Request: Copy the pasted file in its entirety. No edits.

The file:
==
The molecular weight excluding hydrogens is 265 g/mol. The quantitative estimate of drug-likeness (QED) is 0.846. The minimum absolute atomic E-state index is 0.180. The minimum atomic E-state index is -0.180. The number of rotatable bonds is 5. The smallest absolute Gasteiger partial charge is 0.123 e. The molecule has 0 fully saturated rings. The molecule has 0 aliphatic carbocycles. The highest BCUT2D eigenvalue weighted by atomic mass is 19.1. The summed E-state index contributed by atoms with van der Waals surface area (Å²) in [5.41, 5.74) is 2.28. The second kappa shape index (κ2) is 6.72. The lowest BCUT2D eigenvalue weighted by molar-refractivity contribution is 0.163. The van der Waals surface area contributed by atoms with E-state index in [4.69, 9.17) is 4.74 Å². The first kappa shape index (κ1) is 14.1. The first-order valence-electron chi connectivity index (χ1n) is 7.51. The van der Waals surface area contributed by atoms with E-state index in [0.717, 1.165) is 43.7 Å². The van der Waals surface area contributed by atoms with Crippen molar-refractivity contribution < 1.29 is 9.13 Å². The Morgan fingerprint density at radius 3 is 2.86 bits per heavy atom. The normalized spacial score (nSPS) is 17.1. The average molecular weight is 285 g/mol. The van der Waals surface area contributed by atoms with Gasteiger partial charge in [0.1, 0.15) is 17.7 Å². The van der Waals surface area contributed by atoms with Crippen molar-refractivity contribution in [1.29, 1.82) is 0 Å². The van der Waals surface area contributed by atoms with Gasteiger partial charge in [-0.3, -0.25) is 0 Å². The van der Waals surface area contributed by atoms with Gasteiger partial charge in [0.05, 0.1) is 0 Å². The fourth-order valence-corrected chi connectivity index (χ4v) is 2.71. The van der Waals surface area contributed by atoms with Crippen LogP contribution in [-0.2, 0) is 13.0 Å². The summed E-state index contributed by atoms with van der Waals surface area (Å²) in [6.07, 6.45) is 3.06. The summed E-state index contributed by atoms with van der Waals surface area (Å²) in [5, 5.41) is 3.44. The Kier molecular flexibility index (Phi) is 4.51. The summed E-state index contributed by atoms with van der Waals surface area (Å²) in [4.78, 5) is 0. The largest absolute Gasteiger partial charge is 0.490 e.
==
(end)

The molecular weight excluding hydrogens is 265 g/mol. The quantitative estimate of drug-likeness (QED) is 0.846. The minimum absolute atomic E-state index is 0.180. The minimum atomic E-state index is -0.180. The number of rotatable bonds is 5. The smallest absolute Gasteiger partial charge is 0.123 e. The molecule has 0 fully saturated rings. The molecule has 0 aliphatic carbocycles. The highest BCUT2D eigenvalue weighted by atomic mass is 19.1. The summed E-state index contributed by atoms with van der Waals surface area (Å²) in [5.41, 5.74) is 2.28. The second kappa shape index (κ2) is 6.72. The lowest BCUT2D eigenvalue weighted by molar-refractivity contribution is 0.163. The van der Waals surface area contributed by atoms with E-state index in [4.69, 9.17) is 4.74 Å². The first kappa shape index (κ1) is 14.1. The first-order valence-electron chi connectivity index (χ1n) is 7.51. The van der Waals surface area contributed by atoms with E-state index in [0.717, 1.165) is 43.7 Å². The van der Waals surface area contributed by atoms with Crippen molar-refractivity contribution < 1.29 is 9.13 Å². The Morgan fingerprint density at radius 3 is 2.86 bits per heavy atom. The normalized spacial score (nSPS) is 17.1. The average molecular weight is 285 g/mol. The van der Waals surface area contributed by atoms with Gasteiger partial charge in [0.1, 0.15) is 17.7 Å². The van der Waals surface area contributed by atoms with Crippen molar-refractivity contribution in [1.29, 1.82) is 0 Å². The van der Waals surface area contributed by atoms with Gasteiger partial charge in [-0.3, -0.25) is 0 Å². The van der Waals surface area contributed by atoms with Gasteiger partial charge in [0.05, 0.1) is 0 Å². The fourth-order valence-corrected chi connectivity index (χ4v) is 2.71. The van der Waals surface area contributed by atoms with Crippen LogP contribution in [-0.2, 0) is 13.0 Å². The summed E-state index contributed by atoms with van der Waals surface area (Å²) in [6.07, 6.45) is 3.06. The summed E-state index contributed by atoms with van der Waals surface area (Å²) in [5, 5.41) is 3.44. The Kier molecular flexibility index (Phi) is 4.51. The summed E-state index contributed by atoms with van der Waals surface area (Å²) in [4.78, 5) is 0. The largest absolute Gasteiger partial charge is 0.490 e.